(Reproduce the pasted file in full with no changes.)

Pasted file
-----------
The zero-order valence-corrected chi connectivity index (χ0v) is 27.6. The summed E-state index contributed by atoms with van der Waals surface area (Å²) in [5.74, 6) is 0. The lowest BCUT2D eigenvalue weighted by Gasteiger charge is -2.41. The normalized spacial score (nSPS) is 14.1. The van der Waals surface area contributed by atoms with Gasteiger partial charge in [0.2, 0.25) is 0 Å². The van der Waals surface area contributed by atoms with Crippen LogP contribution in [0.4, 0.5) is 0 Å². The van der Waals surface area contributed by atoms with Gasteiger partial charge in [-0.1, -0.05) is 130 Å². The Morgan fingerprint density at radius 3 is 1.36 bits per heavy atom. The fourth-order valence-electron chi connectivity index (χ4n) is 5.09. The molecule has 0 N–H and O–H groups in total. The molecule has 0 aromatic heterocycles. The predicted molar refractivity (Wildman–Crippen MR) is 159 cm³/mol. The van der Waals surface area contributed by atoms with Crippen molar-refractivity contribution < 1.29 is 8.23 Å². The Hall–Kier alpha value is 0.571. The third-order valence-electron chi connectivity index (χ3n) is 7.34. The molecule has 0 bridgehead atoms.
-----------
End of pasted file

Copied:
The zero-order valence-corrected chi connectivity index (χ0v) is 27.6. The summed E-state index contributed by atoms with van der Waals surface area (Å²) in [5.74, 6) is 0. The lowest BCUT2D eigenvalue weighted by Gasteiger charge is -2.41. The normalized spacial score (nSPS) is 14.1. The van der Waals surface area contributed by atoms with Gasteiger partial charge in [0.2, 0.25) is 0 Å². The van der Waals surface area contributed by atoms with Crippen LogP contribution in [0.4, 0.5) is 0 Å². The van der Waals surface area contributed by atoms with Gasteiger partial charge in [-0.1, -0.05) is 130 Å². The Morgan fingerprint density at radius 3 is 1.36 bits per heavy atom. The fourth-order valence-electron chi connectivity index (χ4n) is 5.09. The molecule has 0 N–H and O–H groups in total. The molecule has 0 aromatic heterocycles. The predicted molar refractivity (Wildman–Crippen MR) is 159 cm³/mol. The van der Waals surface area contributed by atoms with Crippen molar-refractivity contribution < 1.29 is 8.23 Å². The Hall–Kier alpha value is 0.571. The third-order valence-electron chi connectivity index (χ3n) is 7.34. The molecule has 0 bridgehead atoms.